A Good Guest of the Planet

Only when the last tree has died, the last river has been poisoned and the last fish has been caught, will we realize that we can’t eat money.– NativeAmerican Cree proverb

good-guest-of-planetWhy is it that we tend to value people, places and things more when we are at risk of losing them? It seems that when there’s plenty, we’re less likely to appreciate and take care of what we have. And for many, it’s only when we see the rivers drying up, the dead fish encased in oil on the shores, the dark brown cloud on the horizon, and the birds falling from the sky that we take notice.

While it’s hard not to be aware of the negative impact that we’ve had on the Earth—air and water pollution, deforestation, etc.—imminent loss makes it more likely that we will take action to preserve what we have and to prevent further depletion of our natural resources.

Each thing that we do matters, especially when multiplied by the millions of people sharing this planet.

Our decisions to recycle, to conserve water and natural resources, to drive less, to hold corporations who pollute accountable, and to support organizations and people who are leading the way in environmental consciousness and actions are all acts of kindness, not only to the planet and its current inhabitants, but to future generations as well.

Being a Good Guest

Recently, my friend, Jessie, and I were invited to stay at the beautiful home of a couple, whom we had literally met the night before, although we had close mutual friends.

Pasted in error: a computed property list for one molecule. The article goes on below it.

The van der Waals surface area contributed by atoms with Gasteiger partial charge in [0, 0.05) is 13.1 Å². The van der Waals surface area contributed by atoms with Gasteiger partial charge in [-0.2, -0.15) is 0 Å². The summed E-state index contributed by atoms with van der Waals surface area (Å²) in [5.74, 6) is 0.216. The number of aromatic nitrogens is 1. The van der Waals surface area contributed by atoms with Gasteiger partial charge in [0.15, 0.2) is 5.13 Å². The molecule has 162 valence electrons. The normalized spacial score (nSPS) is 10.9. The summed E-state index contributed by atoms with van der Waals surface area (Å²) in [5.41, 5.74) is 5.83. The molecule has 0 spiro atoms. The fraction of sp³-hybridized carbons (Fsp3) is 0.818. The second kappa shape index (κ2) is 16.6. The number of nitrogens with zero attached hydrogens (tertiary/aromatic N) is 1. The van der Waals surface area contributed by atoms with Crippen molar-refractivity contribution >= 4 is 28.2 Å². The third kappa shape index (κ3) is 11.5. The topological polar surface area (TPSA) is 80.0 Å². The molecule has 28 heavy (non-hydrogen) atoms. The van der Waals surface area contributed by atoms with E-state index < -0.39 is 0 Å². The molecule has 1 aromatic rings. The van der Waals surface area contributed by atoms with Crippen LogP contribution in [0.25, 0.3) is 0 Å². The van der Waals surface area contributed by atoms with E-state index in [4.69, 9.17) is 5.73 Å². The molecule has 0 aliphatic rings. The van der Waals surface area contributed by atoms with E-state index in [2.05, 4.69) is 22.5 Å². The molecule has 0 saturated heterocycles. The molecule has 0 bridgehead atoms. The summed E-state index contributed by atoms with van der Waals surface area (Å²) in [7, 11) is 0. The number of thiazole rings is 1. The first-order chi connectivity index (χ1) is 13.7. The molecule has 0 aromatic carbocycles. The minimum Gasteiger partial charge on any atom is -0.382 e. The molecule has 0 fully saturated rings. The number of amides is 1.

I always feel a responsibility to be a good guest,which for me means bringing gifts of food or flowers, helping with cooking and chores, and being respectful, unobtrusive, and appreciative. And I try to leave someone’s home in the same way, or better, for future guests to enjoy.

At the end of our stay, I expressed to Jessie my hope that I’d achieved “good guest status.” She said,

“You have. In fact, you’re a good guest of the planet!”

The comment made me think about my temporary stay on Earth. Was I fully valuing the gift of living here, taking care of the earth and its resources as best I could? Was I taking no more than I needed, or more than I could give back? Was I leaving it in at least as good a state as it was when I arrived? Was I being respectful to its other inhabitants and sharing resources equitably?

While overall I think I’m doing an okay job, there are many people who garner my utmost respect fortheir extraordinary efforts to care forthe environment. I hope that I can follow in their footsteps as an honored guest of our planet and be an inspiration to future generations.

by Linda Commito – Published in the April, 2013 edition of Transformation Magazine

How are you a good guest of the planet?  Share your ideas for taking care of planet in the comment box below: